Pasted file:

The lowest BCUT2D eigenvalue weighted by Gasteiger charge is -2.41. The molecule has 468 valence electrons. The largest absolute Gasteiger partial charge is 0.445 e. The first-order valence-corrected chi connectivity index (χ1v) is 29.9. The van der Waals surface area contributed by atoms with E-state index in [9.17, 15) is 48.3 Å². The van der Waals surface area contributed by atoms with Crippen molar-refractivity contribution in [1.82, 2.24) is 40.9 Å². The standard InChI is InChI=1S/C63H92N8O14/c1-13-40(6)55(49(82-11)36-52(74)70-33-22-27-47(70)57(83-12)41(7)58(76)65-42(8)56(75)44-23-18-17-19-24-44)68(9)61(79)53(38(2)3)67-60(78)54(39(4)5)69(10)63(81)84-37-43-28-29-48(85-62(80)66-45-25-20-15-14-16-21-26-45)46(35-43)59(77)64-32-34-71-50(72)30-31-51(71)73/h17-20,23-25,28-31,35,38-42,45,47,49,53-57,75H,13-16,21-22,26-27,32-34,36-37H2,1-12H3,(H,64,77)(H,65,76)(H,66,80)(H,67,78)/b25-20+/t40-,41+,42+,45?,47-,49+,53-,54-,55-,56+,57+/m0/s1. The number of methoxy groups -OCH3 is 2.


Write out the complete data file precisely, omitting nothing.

The lowest BCUT2D eigenvalue weighted by Gasteiger charge is -2.41. The molecule has 468 valence electrons. The largest absolute Gasteiger partial charge is 0.445 e. The first-order valence-corrected chi connectivity index (χ1v) is 29.9. The van der Waals surface area contributed by atoms with E-state index in [9.17, 15) is 48.3 Å². The van der Waals surface area contributed by atoms with Crippen molar-refractivity contribution in [1.82, 2.24) is 40.9 Å². The standard InChI is InChI=1S/C63H92N8O14/c1-13-40(6)55(49(82-11)36-52(74)70-33-22-27-47(70)57(83-12)41(7)58(76)65-42(8)56(75)44-23-18-17-19-24-44)68(9)61(79)53(38(2)3)67-60(78)54(39(4)5)69(10)63(81)84-37-43-28-29-48(85-62(80)66-45-25-20-15-14-16-21-26-45)46(35-43)59(77)64-32-34-71-50(72)30-31-51(71)73/h17-20,23-25,28-31,35,38-42,45,47,49,53-57,75H,13-16,21-22,26-27,32-34,36-37H2,1-12H3,(H,64,77)(H,65,76)(H,66,80)(H,67,78)/b25-20+/t40-,41+,42+,45?,47-,49+,53-,54-,55-,56+,57+/m0/s1. The number of methoxy groups -OCH3 is 2.